Building a custom truck on a budget can be limiting, especially when you’re starting from scratch. The options are to buy a jalopy and fix it up, start off with the work truck, or buy new and start from scratch. We at Sport Truck are among the tight-fisted with cash and are always looking for a way around extreme cost to get extreme looks. As such, we’ve been following along with a project truck being built by the Drop Shop in Rialto, California.

As you can see from the rendering, the Drop Shop is going for a low and fast custom that’s built on a minimal budget. The stripper truck is fresh from the factory and sports only minimal accoutrements. The Drop Shop started with a 2002 GMC Extended Cab shortbed pickup, the only option being air conditioning. The truck comes with a 4.8L V-8, four-speed auto transmission and lacks many features that are typically removed when building a custom. This base truck has no graphics or moldings to be removed, no expensive stock wheels, no leather interior, and grey exterior plastic that stands ready to be smoothed and painted to match. In this first stage of the buildup, we’ll show you how to lower the newest generation of GM trucks using Belltech components. In subsequent issues, the full-bore buildup will continue with body- and paintwork, interior additions, and the small what-ifs of building a sport truck.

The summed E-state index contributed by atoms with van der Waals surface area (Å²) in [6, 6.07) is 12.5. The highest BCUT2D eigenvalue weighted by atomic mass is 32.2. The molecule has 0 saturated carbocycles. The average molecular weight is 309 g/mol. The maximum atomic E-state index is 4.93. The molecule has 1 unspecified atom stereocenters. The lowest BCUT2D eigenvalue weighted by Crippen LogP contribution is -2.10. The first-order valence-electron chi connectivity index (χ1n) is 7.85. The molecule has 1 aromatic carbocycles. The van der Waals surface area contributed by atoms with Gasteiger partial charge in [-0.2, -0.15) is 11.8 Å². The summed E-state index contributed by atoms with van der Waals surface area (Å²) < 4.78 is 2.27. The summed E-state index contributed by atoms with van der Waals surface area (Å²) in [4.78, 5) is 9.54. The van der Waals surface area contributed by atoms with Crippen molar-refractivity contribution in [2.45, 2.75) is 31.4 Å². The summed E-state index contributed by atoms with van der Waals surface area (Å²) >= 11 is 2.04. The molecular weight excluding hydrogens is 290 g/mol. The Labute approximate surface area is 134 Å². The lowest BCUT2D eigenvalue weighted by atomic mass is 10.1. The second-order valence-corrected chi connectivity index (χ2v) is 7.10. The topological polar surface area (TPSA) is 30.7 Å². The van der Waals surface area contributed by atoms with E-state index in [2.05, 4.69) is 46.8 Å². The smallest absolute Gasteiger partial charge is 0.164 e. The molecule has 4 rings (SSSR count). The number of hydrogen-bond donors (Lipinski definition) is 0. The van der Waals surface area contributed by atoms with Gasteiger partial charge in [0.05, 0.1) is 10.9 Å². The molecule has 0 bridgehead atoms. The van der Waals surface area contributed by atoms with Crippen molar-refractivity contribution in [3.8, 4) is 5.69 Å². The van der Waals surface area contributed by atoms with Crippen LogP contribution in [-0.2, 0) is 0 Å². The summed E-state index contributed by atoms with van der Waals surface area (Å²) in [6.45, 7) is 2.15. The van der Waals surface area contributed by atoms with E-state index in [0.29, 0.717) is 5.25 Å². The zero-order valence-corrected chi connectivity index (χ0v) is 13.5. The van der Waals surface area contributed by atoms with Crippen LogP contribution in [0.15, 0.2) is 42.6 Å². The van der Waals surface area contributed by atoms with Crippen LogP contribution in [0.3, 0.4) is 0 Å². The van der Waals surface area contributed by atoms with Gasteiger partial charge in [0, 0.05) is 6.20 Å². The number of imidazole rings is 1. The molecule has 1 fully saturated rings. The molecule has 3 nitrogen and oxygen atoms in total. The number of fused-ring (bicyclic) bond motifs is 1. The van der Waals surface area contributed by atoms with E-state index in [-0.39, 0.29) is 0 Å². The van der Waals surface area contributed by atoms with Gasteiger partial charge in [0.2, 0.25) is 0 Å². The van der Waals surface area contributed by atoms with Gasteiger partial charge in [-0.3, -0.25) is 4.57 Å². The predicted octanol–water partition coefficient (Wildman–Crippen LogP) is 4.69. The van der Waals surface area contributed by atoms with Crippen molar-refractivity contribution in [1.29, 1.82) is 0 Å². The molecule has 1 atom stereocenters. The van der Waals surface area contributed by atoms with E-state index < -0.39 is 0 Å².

The new generation of Belltech components feature forged spindles and polyurethane bumpers/bushings all around. For this build, the Drop Shop chose a 2-inch drop spindle, a 2-inch drop coil, a rear flip kit, and helper air springs. In no uncertain terms, combining these products with a wheel of around 27 to 28 overall inches will have most speed bumps shaking in fear. While staying within a budget saves money on the lowering end, it opens options of upgraded wheels and tires on the back end. The Drop Shop’s project truck brings maximum looks on a minimal budget. Here’s the skinny on componentry.